2.1: Lab 2: Bones and Bone Markings
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- Determine if a given bone is part of the axial or appendicular skeleton.
- Ascertain the major bones of the skull, as well as any markings or unique features, the regions of the vertebral column, parts of a typical vertebra, along with the other bones and features of the axial skeleton.
- Identify the bones of the appendicular skeleton and their unique features.
- Designate bones as either left or right when applicable. Examples include the ulna, humerus, femurs, scapulas, and clavicles.
- Understand how different bones fit together and articulate. Demonstrate this by assembling different regions of the body using the bones provided.
- Differentiate compact, spongy and dry bone histology slides. This includes identifying the unique characteristics of each.
- Demonstrate an adequate understand of the material in this section.
The skeletal system is the primary structural organ system of the body. Many people think of the skeletal system as being static in that it is unchanging, however, this is not the case. Bones, like other organ systems, have specialized cells which allow them to perform a variety of essential tasks. Osteoblast are responsible for secreting the bony matrix necessary for bone formation. Osteoclast, meanwhile, are large multinucleated cells responsible for the dissolution and reabsorption of bone. It is made mostly of collagen, which gives bone its soft framework, and calcium phosphate which adds strength and hardness to the structure. It is divided into the axial and the appendicular skeleton. The axial skeleton consists of the skull, hyoid bone, vertebral column, sternum, and ribs. Whereas the appendicular skeleton consists of the clavicle, scapula and the rest of the upper and lower limbs. Without the foundational structure of the skeletal system, there would be nothing to support the body and provide points of attachment for muscles. Bones function to protect internal organs, assist body movements, store and release calcium and phosphorous, participate in blood cell production and store fat in the yellow marrow. Bones also function to protect internal organs, assist body movements, and the storage and release of ions such as calcium and phosphorous. Furthermore, long bones contain both hemopoietic (red) and stromal (yellow) marrow which produce red blood cells and fat cells respectively. Each of these cells have specific functions that are key to the development and repair of a bone over time. The two types of bone tissue are compact and spongy bone. Compact bone is typically found along the perimeter of bones and makes up the majority of the diaphysis of long bones. It is stronger than spongy bone and provides more stability. Compact bone is made up of circular units called osteons. Osteons are composed of rings called lamellae that spiral down into a central canal, known as the Haversian canal. This central canal is the passage for nerves, blood vessels, and lymphatics. Spongy bone, on the other hand, is typically the deepest layer of a bone’s composition. It is made of trabeculae which give spongy bone its characteristic lighter weight. There are five classifications of bones based on their shape, long bones, short bones, flat bones, irregular bones and sesamoid bones. The shape and composition of each bone allow them to function as mentioned above.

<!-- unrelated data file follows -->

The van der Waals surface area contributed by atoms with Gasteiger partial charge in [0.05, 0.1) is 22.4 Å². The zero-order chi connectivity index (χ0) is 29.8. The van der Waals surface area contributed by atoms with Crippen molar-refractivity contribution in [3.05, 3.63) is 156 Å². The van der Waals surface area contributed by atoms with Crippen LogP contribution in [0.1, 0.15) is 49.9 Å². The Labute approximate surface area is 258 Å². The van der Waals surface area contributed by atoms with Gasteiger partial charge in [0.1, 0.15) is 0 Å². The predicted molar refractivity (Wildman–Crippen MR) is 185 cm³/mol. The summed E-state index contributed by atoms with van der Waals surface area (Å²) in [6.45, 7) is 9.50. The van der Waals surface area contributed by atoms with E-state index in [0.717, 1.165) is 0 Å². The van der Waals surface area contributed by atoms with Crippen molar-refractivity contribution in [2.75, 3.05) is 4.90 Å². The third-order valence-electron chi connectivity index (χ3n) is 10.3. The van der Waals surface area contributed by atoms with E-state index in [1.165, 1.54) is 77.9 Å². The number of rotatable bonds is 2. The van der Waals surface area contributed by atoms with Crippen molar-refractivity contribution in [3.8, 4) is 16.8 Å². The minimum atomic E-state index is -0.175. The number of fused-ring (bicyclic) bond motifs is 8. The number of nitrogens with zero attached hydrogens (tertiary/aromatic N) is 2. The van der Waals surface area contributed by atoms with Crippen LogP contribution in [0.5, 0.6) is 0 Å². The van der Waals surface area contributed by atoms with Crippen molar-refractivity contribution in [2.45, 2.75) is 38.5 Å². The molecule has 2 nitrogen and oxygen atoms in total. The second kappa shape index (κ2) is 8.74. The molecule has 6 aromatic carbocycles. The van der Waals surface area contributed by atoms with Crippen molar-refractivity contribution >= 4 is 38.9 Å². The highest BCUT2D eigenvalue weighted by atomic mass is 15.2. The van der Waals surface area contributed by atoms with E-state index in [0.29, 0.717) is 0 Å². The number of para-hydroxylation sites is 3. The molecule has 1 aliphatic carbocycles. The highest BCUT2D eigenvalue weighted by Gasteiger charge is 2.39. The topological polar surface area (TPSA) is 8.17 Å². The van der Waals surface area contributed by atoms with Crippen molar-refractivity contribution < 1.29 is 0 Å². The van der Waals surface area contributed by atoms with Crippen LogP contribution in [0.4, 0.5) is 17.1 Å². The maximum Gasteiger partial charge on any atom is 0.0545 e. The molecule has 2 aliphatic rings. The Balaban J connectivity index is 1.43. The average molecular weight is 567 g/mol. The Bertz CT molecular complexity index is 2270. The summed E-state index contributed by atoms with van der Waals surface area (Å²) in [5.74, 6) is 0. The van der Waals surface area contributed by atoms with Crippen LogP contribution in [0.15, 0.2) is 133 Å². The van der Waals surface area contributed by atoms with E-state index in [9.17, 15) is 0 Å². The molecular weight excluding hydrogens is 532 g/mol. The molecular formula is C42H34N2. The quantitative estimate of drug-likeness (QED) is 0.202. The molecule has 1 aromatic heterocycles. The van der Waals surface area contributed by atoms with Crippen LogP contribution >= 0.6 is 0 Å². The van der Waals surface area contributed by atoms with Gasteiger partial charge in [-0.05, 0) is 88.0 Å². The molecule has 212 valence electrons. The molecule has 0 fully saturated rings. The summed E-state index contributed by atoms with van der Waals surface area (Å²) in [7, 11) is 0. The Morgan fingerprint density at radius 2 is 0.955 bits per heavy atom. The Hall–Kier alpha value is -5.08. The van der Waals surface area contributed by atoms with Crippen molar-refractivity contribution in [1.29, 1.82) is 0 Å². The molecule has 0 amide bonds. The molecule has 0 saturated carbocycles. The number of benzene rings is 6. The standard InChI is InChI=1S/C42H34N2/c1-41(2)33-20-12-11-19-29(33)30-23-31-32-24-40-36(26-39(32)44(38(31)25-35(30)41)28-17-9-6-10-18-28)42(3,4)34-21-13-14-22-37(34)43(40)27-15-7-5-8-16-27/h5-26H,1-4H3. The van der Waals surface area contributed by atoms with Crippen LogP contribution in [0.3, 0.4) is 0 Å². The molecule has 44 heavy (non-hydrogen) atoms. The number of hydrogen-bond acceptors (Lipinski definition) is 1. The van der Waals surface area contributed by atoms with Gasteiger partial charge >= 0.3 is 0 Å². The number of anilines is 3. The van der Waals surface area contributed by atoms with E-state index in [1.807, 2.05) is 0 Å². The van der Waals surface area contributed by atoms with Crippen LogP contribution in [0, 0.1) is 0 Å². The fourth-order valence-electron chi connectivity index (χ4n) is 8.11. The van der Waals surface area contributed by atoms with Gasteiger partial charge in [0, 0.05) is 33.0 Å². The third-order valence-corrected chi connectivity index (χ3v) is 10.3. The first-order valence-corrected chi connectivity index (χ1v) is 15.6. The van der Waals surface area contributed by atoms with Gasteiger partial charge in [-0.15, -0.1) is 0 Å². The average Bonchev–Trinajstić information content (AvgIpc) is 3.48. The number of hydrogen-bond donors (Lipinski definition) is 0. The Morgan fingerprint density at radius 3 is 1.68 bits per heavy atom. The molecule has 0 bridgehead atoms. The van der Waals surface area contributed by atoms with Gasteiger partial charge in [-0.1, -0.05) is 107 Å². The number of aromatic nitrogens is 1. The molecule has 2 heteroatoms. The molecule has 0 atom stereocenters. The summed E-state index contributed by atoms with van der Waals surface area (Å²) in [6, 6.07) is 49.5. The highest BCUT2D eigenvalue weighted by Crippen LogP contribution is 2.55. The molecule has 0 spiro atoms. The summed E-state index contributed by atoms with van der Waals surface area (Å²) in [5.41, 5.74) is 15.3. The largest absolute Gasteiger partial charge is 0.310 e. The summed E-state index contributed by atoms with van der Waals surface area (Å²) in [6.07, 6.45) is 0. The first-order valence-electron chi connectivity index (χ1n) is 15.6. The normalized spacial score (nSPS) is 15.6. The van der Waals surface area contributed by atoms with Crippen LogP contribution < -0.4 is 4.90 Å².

Vocabulary for Bones and Bone Markings on page(s) 161-162.